In my case, my character – Whitney – knew herself to be a Veteran of the Last war who somehow was captured and imprisoned by mysterious forces (dreaming dark agents) and recently escaped confinement. On traveling with the rest of the party she stops in a town where she is recognized and pulled in by people believing her to be a long-lost cousin.

    Strange things from her buried past have cropped up – generally these have coincided with and been thematically resonant with power choices – and are starting to reveal that she is considerably older than previously expected and apparently an ancestor of the person people assume her to be.

  3. Sounds good to me. The notion of first-level feats/Talents is interesting, but mildly restrictive. You’re correct that flavor text can explain almost anything if you work at it. It would be interesting in fact to design ability trees that are “hidden”. If you choose one ability, other options become available to you. These are kept secret by the DM until you choose. Of course, everyone would whine about this.

  4. deja vu!

    I am running a Ptolus campaign and one of the players runs an elan psion. Before the game started we talked about it and decided to play it like you describe. He said he was interested in eventually taking the pyrokineticist PRC and I ran with that. Neither the player or the character know this yet (the party is still 2nd level) but I have been dropping hints.

    His story is he was a arsonist/sorcerer for the Balacazar Crime Family who was eventually captured and handed over to the Inverted Pyramid who used him to test a “method of reform” to remove both his memory and magical abilities (and hopefully, his criminal tendencies). Of course, they didn’t succeed in removing them, only in suppressing them. His magical abilities are different (he is a psion in an otherwise nonpsionic campaign) as is his physiology (the elan).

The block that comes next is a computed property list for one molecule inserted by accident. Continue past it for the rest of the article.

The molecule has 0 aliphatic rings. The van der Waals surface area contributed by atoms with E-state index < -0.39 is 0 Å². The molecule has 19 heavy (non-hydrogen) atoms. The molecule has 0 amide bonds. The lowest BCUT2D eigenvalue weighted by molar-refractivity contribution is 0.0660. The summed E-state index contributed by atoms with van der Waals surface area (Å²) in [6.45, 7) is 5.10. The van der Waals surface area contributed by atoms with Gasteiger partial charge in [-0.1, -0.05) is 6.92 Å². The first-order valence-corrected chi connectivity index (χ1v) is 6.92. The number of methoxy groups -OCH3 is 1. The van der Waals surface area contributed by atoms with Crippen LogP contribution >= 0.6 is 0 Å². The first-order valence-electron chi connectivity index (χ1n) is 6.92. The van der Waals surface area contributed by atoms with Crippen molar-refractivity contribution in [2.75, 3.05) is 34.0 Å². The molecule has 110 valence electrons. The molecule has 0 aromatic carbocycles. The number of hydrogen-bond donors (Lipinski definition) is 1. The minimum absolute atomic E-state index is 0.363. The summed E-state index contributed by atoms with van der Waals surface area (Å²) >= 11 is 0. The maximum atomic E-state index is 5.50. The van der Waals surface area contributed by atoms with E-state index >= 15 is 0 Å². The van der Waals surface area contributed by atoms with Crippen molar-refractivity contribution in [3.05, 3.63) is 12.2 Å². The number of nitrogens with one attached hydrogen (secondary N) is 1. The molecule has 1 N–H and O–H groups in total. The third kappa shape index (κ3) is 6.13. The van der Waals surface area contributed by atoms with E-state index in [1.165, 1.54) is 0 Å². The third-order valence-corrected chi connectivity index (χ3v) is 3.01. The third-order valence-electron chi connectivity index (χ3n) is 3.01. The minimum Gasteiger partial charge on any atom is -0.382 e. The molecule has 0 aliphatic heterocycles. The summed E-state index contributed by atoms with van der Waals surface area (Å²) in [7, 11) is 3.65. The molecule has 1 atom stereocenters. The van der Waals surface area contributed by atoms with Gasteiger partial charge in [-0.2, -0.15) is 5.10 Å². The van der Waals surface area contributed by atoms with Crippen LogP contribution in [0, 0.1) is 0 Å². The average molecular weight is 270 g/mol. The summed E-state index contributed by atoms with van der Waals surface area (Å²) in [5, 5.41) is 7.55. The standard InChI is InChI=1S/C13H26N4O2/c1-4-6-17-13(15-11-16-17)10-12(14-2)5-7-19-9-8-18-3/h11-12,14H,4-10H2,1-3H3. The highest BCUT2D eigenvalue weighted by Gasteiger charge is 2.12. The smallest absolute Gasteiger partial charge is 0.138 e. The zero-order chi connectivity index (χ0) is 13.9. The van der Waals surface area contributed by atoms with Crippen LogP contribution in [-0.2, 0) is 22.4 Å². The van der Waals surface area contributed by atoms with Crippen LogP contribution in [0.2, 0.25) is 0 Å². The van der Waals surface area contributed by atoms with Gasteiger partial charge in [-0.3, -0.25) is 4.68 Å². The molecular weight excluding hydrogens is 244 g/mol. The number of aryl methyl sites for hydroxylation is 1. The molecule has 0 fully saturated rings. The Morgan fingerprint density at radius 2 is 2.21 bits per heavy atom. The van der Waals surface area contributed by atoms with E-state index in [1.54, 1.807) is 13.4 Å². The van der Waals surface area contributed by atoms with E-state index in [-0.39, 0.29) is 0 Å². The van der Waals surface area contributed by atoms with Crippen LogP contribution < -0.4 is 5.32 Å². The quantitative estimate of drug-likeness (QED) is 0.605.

He started the game knowing little of his background, but having forged ID papers and a job at the House of the Sacred Heat.

    I have been enjoying it immensely and the player seems to as well.

    So, yeah I am right there with you, Sean!

  5. Aaron Allston Technique?

    This discussion reminds me very much of an old Aaron Allston in the Champions/ICE house magazine circa 1986 or so. While my memories are hazy, the gist is that Aaron would hold back some accrued experience points from his players, to then reveal new or alternative-use powers of his campaign’s characters in times of stress. One example that I thought was nifty was a teleporter who accidently landed in a wall, and discovered that instead of being hurt, he destroyed it! Nifty.

    I guess that type of game would require some GM/player trust to keep the players’ ideas about the character direction in mind, but to me it sounds really cool.

  6. I’ve used the accident/death/exposure to strange forces (ie, magic) plot twist to explain away several things for characters over the years, most notably to add sorcerer levels to characters…or strange magical abilities ( such as the recent intoduction of reserve feats…after being hit by but surviving a powerful acid spell, my archmage has discovered that he has retained a small bit of that magic that he can send back out….under the right circumstances)….

  7. Hey Sean!

    I didn’t know you had an LJ!

    It’s ArthurQ/Emancipator33/BrooklynKnight

    I added you, I don’t post much often (but i doub’t you have time to read your friends page anyway) feel free to add me in turn.

    Long time no chat!